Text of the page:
Last year, the Northern and Southern California Independent Booksellers Associations teamed up to create the state's first ever Independent Bookstore Day. The day was a huge success — a total of 93 stores participated by offering parties, special author events, snacks, and unique literary-themed gifts for sale. Collectively, the stores saw more than $150,000 in sales that weekend. (Yes, you read that figure correctly.)
On Saturday, May 2, nine regional booksellers associations are working together to make this book-lovers holiday a national celebration. What I love about the idea of Independent Bookstore Day is that it celebrates all sides of the book universe — the readers, the writers, and the sellers.
In regard to independent bookstores, there are a lot of reasons to celebrate. Even with the rise of Amazon and e-readers, the number of indie bookstores has actually increased by 27 percent in the last 6 years (partially due to the space that opened up when Borders fell).
Indie bookstores don't seem to be going anywhere (at least not in my lifetime), and I couldn't be more thrilled. So long as they exist, I feel sure that I'll always be looped in to the literary community of whatever city or town I'm in. It's for that reason, as well as all of these others, that I think you should stop in to your favorite independent bookstore on Saturday:
Indie Bookstores Represent the Communities They're In
Whenever I travel, I try to find at least one store — whether it sells new books, used books, comic books, or anything in between. Each store has its own personality, and I find that they often speak loudly about the region, city, or even neighborhood they cater to. You won't find the same staff recommendations in Chicago's historic Swedish neighborhood as you will at the Mission District of San Francisco.
But They Don't Have to Cater to Everyone and Every Genre
From feminism to mystery, the beauty of indie bookstores lies in their name — independence. When a shop is owned by an individual versus a larger corporation, they have the ability to sell whatever kind of books they desire — which means they might not carry the newest bestseller if they're not feelin' it.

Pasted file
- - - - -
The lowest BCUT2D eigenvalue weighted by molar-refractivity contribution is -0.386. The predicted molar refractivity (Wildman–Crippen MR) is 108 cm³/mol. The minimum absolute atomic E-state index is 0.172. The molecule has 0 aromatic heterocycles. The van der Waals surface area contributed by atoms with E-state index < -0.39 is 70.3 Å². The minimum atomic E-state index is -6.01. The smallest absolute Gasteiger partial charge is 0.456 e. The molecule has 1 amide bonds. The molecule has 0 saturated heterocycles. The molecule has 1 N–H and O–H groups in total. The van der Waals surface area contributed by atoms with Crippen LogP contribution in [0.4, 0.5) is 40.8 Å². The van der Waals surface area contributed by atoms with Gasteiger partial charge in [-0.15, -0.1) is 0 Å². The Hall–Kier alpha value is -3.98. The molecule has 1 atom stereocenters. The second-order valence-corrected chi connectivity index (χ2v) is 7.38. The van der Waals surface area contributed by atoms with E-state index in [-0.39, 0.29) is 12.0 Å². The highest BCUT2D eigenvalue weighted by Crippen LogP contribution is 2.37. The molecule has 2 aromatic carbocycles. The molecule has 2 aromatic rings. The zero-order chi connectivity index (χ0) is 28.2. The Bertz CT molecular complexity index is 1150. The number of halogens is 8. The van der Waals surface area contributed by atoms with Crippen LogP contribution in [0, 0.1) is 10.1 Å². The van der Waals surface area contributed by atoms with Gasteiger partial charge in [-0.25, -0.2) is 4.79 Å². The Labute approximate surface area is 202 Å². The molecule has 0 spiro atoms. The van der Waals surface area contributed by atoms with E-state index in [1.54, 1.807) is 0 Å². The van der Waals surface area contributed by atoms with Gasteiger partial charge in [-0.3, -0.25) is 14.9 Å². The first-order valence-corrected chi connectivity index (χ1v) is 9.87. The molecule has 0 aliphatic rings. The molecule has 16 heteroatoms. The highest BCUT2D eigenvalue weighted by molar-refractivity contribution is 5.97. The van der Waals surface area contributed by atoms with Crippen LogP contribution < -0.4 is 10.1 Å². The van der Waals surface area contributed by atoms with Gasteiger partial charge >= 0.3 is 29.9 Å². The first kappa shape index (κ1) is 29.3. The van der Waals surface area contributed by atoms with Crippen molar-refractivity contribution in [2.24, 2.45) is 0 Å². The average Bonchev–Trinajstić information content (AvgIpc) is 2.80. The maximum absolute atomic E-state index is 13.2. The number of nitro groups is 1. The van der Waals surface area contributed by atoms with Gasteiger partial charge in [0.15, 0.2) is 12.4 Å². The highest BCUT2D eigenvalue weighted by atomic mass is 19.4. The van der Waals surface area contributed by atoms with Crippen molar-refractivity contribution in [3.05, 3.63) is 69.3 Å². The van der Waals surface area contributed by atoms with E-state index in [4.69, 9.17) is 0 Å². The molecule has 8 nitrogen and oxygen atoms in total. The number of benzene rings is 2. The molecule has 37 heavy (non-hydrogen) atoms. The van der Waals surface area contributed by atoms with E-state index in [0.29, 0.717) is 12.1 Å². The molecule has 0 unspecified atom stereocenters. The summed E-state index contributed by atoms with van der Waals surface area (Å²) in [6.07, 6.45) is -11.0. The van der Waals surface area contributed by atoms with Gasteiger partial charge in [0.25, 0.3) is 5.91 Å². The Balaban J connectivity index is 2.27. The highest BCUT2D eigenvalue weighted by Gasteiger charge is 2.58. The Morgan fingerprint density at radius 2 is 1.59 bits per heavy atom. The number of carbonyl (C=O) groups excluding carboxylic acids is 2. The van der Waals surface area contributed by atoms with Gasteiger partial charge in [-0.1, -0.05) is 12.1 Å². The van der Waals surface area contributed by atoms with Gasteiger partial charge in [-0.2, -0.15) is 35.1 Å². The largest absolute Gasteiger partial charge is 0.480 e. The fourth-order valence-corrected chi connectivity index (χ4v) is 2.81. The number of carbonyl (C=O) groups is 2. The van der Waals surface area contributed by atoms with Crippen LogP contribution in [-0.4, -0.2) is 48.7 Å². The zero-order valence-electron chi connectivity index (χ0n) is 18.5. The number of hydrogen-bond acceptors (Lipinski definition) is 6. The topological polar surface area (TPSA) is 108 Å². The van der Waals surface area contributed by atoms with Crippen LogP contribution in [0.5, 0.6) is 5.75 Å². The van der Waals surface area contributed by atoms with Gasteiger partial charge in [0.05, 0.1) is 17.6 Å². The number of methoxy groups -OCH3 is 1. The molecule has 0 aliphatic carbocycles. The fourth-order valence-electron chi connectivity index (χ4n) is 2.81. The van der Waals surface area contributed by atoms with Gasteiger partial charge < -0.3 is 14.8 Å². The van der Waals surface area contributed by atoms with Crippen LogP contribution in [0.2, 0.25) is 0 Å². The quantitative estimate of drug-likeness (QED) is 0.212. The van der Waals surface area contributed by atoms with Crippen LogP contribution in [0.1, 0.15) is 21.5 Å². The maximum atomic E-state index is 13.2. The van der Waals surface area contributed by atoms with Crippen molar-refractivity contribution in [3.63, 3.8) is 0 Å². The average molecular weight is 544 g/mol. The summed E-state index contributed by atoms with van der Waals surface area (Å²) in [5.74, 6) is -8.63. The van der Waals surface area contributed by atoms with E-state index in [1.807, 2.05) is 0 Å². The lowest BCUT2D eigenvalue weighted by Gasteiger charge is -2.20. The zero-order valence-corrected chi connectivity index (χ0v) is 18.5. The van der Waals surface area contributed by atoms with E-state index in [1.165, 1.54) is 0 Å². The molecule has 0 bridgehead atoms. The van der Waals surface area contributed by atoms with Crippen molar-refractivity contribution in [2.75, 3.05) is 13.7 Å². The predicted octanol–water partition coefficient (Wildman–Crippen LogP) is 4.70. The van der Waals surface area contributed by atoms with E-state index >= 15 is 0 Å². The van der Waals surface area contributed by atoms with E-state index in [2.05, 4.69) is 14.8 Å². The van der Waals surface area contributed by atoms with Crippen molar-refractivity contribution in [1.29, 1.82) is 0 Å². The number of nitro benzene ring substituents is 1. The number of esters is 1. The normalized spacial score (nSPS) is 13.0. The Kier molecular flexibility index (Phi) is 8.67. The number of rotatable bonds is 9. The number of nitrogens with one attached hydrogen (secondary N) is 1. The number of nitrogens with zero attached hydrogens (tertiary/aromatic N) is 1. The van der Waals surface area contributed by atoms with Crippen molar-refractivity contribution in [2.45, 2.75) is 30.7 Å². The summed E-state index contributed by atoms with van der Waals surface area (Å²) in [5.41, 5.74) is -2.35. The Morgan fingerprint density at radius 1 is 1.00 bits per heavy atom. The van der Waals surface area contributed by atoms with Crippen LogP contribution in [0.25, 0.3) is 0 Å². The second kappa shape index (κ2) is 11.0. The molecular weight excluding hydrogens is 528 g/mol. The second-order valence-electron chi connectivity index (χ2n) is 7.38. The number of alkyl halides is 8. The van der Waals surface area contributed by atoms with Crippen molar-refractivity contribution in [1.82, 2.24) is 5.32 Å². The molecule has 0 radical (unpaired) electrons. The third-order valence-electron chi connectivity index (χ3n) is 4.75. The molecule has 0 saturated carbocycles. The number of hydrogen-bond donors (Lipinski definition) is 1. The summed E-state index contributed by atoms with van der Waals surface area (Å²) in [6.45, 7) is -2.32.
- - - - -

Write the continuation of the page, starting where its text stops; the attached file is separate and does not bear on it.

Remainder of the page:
They're Home To the Most Dedicated Book Clubs
If I had a dollar for every time my work friends and I said "we really need to plan a book club," I would have enough money for a stack of new paperbacks. Bookstore-facilitated book clubs, on the other hand, won't flake out. Instead, they have the reading list scheduled out months ahead of time and you can be assured that someone (even if its the staff member who organized it) will show up, ready to dive into a close reading of the book — just like your favorite English class.
The Author Readings Are Uniquely Curated and Intimate
In the last few years, I've gotten able to see two of my all-time favorite authors, Junot Díaz and Roxane Gay, read at public events. The difference, though, was that Díaz read at a large theater on a stage, while Roxane Gay read in my neighborhood store, an arm's length from dozens of fans and stacks of comparably feminist books. Even though both readings were equally amazing, the latter made for a much more intimate experience, reflective of the one you feel when reading and connecting with their book.
Someone Will Always Be Able to Give You a Good Recommendation
If you shop at the same store often enough, chances are the staff will start to remember not only you, but what you're reading. On the other hand, I've also received some of the best book advice from staff members at stores I'm visiting for the first time. I think booksellers at small stores spend more time talking to people of all interest levels than any other human ever could — making them living, breathing recommendation engines.
You Never Have to Worry About Being Judged.
You can browse the shelves for hours without getting weird stares from the staff hinting for you to either buy something or get out. You can ask questions about new releases in weird genres like Werewolf fiction without worrying that you'll end up as a funny anecdote in the store's weekly internal newsletter. Instead, they'll offer to put in a special order for you, available to pick up in a few days to a week.
They'll Never Go Out of Style
Yes, it's true that more people have e-readers now than ever before, but it's also true that there are more independent bookstores now than there were six years ago — did I mention by 27 percent? Though technology will continue to advance, but (at least for the foreseeable future), the need (or, for many people, desire), for physical books that you can hold (and smell, and touch, and keep forever) isn't going away.
Images: Giphy (7)